(In anticipation of an upcoming article, I’ve decided to begin a short series investigating vampires in media and modern popular culture. Series to follow. Enjoy!)
“Welcome to my house! Enter freely and of your own will!” He made no motion of stepping to meet me, but stood like a statue, as though his gesture of welcome had fixed him into stone. The instant, however, that I had stepped over the threshold, he moved impulsively forward, and holding out his hand grasped mine with a strength which made me wince, an effect which was not lessened by the fact that it seemed as cold as ice-more like the hand of a dead than a living man.” (pp. 15-16)
Thus, the vampire Dracula sets foot upon the literary stage in Bram Stoker’s 1897 novel. Since then the vampire, and especially Dracula, has appeared in countless books, essays, articles, films, and plays to become one of the most popular cultural icons in history. Somewhere between a nightmare of immortal terror and an object of fascination and reverence, the vampire has been an enduring part of the mythologies of diverse cultures from around the world. He is the anti-hero, the tempting lover, the villain, the mysterious stranger, and the monster. Most people are familiar with vampires from books and movies, featuring a terrible yet compelling being rising from his grave to drink the blood of the hapless living. But the vampire did not originate in silent films nor in the dime store novels of an eager post-Industrial era. It has existed in almost every culture’s folklore and mythology throughout history; from the night-roaming spirits of ancient Greece to the bloody masters of Romanian castles to the assorted myths and fictions of modern America. To be certain, the vampire has not always been called such, but every culture has proposed some manner of creature who cheats death by preying on the living; engaging in a fatal symbiosis by draining a divine essence (typically blood) and denied eternal rest for violating the mores and morality of the community, a scourge against established society.
The vampire is a powerful symbol to those who identify with it and a deeply intriguing metaphor for the collective fears and perspectives of the societies within which it dwells. But over the years, what began as a folktale of wandering spirits has accumulated a plethora of characteristics and interests which are now lumped together under the collective metaphor of the vampire. Yet the figure of the vampire and the ways in which we draw upon it have undergone many transformations over time. It is then these transformations that reveal something about our own relationships to impurity, danger, and death today. In other words, my aim here is not to address the symbol of the vampire as a relatively constant set of cross-cultural characteristics and meanings but to offer a reflection on the differences in symbolic expression over time as explained by changes in cultural context. Following the foundations of the Western concept of the vampire, from Classical Antiquity to Medieval Europe, is a complex process. But not only does the vampire symbolize the greatest fears a society has about itself but it also embodies myriad regional beliefs concerning evil, death, and damnation. To wit, a kind of perpetual moral panic in iconic form. It personifies the darkest aspects of life, the pain of disease, questions of evil in nature, and the struggles against spiritual failure. Following the institutionalization of Christianity across much of Europe in the Middle Ages, the vampire mytheme then metamorphosed through a set of profound changes to become the vampire we recognize today; though it yet remains the repository of our deepest collective fears.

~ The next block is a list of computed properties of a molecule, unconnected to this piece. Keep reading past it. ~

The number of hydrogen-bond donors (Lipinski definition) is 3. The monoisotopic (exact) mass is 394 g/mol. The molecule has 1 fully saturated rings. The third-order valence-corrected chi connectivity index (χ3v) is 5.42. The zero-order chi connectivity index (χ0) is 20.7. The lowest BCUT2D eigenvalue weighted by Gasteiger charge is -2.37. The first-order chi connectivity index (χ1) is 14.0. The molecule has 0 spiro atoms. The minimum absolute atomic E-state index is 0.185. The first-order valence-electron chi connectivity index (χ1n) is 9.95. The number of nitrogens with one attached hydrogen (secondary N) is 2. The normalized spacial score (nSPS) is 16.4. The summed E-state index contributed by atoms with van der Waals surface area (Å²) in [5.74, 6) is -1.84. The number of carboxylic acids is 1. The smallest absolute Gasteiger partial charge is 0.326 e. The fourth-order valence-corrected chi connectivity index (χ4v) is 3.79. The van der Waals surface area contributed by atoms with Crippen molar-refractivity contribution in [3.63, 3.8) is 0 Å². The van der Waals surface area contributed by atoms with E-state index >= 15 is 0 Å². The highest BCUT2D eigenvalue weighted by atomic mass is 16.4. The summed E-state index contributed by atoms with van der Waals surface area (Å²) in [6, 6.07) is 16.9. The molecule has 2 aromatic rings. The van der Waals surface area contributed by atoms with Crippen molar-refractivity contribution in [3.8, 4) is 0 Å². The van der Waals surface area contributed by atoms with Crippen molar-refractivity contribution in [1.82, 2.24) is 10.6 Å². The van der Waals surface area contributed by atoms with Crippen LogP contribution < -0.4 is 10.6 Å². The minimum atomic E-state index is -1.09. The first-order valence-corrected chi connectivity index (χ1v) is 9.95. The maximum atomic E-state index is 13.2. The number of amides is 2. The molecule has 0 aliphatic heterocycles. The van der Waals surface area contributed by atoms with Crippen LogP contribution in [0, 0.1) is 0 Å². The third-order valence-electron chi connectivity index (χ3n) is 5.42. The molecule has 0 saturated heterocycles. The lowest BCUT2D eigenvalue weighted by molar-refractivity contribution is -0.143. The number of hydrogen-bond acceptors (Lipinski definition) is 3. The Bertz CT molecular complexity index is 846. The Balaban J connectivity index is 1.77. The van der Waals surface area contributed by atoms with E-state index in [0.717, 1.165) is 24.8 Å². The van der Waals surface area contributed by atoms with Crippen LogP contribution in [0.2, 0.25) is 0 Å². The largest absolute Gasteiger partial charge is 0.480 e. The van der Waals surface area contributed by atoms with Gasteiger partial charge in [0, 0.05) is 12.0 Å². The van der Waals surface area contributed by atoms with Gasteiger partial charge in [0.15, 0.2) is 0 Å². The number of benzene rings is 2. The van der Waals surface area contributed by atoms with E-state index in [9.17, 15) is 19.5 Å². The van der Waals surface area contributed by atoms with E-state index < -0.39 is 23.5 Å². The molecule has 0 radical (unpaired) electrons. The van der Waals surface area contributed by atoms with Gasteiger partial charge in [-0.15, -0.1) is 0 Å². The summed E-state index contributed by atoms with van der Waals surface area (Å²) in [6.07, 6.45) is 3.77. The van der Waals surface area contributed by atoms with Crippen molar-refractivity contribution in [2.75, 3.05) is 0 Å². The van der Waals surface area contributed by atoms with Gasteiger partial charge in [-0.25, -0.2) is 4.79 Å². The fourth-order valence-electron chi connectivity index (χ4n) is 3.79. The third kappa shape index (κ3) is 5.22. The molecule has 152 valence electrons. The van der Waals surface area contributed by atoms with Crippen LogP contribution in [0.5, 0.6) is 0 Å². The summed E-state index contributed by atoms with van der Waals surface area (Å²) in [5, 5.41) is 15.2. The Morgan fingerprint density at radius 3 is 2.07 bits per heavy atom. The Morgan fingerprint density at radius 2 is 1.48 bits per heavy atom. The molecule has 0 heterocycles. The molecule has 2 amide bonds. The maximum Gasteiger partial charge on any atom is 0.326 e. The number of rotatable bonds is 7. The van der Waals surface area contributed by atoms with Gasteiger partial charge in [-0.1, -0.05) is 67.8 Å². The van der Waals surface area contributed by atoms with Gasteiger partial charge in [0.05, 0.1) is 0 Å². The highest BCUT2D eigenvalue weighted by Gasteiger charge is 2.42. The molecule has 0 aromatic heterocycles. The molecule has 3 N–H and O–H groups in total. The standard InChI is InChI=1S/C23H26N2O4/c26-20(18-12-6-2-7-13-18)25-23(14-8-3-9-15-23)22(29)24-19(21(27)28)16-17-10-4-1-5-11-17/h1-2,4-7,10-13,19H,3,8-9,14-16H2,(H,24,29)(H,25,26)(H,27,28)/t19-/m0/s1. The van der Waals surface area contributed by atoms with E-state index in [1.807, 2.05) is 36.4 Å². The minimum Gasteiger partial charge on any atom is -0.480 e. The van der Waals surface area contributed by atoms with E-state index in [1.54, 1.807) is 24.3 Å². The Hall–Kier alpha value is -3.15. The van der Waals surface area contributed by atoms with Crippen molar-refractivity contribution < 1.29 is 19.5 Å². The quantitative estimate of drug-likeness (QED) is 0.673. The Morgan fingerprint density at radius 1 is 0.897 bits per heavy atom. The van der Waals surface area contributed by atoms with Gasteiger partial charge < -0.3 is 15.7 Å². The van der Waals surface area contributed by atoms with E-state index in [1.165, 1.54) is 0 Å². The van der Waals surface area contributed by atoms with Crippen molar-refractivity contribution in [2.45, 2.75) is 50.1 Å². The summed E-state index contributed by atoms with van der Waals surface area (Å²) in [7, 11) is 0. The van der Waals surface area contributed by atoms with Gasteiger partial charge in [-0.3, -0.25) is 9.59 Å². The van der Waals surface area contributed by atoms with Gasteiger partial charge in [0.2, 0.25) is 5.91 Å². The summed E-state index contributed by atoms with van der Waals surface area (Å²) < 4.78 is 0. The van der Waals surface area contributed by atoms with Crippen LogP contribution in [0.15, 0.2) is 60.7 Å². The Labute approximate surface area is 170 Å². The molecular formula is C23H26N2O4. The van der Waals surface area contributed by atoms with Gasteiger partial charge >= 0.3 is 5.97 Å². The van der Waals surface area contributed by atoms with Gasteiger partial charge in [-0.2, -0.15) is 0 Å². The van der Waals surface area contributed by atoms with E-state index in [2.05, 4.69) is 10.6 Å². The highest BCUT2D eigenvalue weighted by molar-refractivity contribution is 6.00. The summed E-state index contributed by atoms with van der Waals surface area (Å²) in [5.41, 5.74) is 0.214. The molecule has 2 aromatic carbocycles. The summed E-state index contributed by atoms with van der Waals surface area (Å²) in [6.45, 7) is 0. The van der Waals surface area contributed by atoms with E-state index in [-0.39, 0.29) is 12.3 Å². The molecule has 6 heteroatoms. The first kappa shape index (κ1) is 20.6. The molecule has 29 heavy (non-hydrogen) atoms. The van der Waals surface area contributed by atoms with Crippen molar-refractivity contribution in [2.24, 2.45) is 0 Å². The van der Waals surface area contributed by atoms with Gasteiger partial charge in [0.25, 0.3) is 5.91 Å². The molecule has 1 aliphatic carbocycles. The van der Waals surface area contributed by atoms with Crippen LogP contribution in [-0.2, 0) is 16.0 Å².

I am using the term ‘moral panic’ in the sociological sense. As in, fear spread among a large number of people that some evil threatens the well-being of society as a whole or as “the process of arousing social concern over an issue – usually the work of moral entrepreneurs and the mass media.” See Scott, John, ed. (2014), “M: Moral panic”, A dictionary of sociology, Oxford New York: Oxford University Press, p. 492.